Demonstrated Implementation of Detailed Chemistry into CFD Simulations for Tailored Commercial Evaluation of Industrial Combustion Equipment

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Title Demonstrated Implementation of Detailed Chemistry into CFD Simulations for Tailored Commercial Evaluation of Industrial Combustion Equipment
Creator Cremer, M.A.
Contributor Wang, D.H.; Adams, B.R.
Date 2014-09-10
Spatial Coverage Houston, Texas
Subject 2014 AFRC Industrial Combustion Symposium
Description Paper from the AFRC 2014 conference titled Demonstrated Implementation of Detailed Chemistry into CFD Simulations for Tailored Commercial Evaluation of Industrial Combustion Equipment by M. Cremer.
Abstract CFD simulation of industrial combustion equipment for trouble shooting, optimization, and design related to emissions or performance has become an ever increasingly utilized tool along with testing and empirically based methods. Depending on the fuels and the conditions under which they are burned, the chemical kinetics involved in the combustion process along with the turbulent mixing and heat transfer must be sufficiently accurate in order to predict performance and emissions at a level useful for decision making, but also balance model complexity and sophistication with existing computational resources and time. This paper will discuss how CFD models have been developed, tailored, and utilized to address combustion related problems associated with: 1) NOx and CO emissions in low NOx process heaters, 2) quality and extent of reaction in hydrocarbon reforming applications, and 3) heat transfer and emissions associated with an air to oxy conversion in special purpose steam generators. All three applications involve the use of REI's internally developed Reynolds Averaged Navier Stokes (RANS) based ADAPT CFD code. ADAPT accommodates local mesh refinement based on an unstructured Cartesian based grid. The associated chemical mechanisms that have been incorporated into these simulations are based on a robust mechanism reduction approach using quasi steady state assumptions and use of the Computer Assisted Reduction Method (CARM). The paper will describe how this approach yields robust and accurate representation of the problem specific detailed chemistry within the CFD simulations. In all three examples, parametric simulations are carried out on a time scale short enough to support design efforts within actual commercial projects using REI's in-house computer resources.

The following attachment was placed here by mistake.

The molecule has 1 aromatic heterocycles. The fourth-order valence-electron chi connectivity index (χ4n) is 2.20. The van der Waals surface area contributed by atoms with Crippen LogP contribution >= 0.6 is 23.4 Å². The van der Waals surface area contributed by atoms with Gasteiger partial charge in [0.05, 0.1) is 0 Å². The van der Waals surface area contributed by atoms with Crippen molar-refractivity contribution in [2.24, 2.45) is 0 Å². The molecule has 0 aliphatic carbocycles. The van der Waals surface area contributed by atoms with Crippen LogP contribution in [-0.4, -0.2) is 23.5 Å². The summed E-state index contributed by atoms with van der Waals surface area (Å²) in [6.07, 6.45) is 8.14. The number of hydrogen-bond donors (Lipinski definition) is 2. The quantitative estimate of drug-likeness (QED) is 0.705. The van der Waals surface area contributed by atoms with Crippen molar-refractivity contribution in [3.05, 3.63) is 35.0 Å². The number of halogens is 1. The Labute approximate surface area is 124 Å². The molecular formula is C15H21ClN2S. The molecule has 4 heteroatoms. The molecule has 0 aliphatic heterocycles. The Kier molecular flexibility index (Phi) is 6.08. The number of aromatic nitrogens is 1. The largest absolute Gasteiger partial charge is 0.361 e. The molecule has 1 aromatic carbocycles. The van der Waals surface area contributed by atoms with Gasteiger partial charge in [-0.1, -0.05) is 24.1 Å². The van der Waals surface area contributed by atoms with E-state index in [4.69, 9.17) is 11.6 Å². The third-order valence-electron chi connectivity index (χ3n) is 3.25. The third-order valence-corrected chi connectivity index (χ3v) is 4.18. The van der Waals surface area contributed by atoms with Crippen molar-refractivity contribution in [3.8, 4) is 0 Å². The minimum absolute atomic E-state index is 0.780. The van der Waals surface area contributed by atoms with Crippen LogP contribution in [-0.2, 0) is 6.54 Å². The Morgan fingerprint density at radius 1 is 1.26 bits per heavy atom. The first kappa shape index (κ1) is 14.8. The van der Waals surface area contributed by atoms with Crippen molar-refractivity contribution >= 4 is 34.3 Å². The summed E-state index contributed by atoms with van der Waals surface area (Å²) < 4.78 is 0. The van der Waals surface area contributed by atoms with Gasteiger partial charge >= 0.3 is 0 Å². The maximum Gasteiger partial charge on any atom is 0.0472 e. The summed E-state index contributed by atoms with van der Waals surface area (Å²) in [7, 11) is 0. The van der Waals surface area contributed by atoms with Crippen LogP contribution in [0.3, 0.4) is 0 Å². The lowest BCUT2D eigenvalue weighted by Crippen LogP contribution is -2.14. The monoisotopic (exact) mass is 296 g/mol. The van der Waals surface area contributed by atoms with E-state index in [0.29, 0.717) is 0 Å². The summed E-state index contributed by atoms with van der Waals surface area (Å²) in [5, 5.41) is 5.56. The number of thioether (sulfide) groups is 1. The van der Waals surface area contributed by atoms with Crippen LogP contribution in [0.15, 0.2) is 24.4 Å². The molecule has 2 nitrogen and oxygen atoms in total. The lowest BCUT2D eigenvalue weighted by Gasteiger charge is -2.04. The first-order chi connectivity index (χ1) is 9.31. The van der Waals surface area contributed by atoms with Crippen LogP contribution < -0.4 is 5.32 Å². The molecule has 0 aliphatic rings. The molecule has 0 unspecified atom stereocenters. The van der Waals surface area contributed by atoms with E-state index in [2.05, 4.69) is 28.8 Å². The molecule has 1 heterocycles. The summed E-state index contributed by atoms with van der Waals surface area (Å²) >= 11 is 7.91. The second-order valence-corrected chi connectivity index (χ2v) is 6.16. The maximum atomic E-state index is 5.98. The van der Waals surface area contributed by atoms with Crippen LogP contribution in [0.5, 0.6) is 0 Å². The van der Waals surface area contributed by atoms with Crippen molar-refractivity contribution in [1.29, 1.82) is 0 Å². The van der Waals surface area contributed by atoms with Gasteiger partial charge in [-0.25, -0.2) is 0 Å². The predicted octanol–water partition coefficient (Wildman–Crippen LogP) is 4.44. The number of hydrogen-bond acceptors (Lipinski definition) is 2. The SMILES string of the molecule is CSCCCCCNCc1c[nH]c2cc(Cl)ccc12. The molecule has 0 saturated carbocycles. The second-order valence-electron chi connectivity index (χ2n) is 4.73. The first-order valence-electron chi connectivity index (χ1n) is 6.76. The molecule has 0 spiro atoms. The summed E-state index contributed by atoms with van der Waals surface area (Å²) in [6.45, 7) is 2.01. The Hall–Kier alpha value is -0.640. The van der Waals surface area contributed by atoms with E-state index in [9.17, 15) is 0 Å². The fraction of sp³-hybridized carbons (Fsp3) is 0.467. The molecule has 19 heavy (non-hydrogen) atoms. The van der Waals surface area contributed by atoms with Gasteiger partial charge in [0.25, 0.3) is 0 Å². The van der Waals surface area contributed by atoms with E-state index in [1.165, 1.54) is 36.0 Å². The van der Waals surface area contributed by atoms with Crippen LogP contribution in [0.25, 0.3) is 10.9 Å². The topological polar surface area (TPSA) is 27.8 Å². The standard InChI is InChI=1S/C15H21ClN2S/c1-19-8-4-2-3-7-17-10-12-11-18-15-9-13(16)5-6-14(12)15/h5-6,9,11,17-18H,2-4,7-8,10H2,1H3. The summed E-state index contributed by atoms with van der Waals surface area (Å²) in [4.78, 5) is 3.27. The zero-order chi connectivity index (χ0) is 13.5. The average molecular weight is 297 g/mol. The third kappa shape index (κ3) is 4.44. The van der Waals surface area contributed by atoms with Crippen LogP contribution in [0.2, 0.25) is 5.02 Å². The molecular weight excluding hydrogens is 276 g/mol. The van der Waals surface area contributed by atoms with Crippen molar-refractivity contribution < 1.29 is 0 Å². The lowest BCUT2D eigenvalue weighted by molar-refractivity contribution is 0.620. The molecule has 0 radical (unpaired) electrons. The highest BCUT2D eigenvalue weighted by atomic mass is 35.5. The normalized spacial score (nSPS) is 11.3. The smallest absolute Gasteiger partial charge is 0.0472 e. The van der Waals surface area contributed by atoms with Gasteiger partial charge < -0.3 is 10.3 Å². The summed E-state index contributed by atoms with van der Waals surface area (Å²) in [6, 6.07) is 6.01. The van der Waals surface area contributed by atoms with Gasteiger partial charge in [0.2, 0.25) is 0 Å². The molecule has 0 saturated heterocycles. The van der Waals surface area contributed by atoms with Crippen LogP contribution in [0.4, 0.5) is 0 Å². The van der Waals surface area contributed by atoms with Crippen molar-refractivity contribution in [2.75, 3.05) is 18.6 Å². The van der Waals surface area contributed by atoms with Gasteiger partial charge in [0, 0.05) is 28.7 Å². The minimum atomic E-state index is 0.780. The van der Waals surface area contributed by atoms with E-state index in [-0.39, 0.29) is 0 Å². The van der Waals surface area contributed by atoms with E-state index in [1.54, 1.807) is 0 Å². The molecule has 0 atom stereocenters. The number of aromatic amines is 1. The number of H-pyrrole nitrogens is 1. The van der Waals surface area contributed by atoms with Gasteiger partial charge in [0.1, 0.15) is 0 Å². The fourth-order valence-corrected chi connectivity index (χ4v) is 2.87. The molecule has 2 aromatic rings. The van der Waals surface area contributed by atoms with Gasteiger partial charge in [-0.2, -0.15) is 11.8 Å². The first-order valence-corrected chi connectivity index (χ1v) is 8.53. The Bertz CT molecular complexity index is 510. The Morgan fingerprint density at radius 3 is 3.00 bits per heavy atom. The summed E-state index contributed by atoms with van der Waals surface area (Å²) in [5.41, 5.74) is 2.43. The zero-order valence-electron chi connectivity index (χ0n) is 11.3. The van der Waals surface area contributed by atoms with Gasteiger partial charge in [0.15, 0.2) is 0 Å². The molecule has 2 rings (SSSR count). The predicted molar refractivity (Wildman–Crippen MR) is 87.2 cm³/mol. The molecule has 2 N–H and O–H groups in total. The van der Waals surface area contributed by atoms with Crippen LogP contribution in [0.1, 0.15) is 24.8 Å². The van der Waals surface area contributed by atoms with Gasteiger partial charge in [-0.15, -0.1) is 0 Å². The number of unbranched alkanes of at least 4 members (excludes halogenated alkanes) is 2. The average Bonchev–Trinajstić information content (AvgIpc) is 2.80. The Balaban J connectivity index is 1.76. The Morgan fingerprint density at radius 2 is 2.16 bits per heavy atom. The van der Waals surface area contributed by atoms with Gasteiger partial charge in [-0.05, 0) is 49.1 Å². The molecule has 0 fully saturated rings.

Type Event
Format application/pdf
Rights No copyright issues exist.
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ARK ark:/87278/s67q1wkp
Setname uu_afrc
Date Created 2015-10-28
Date Modified 2015-10-30
ID 14396
Reference URL https://collections.lib.utah.edu/ark:/87278/s67q1wkp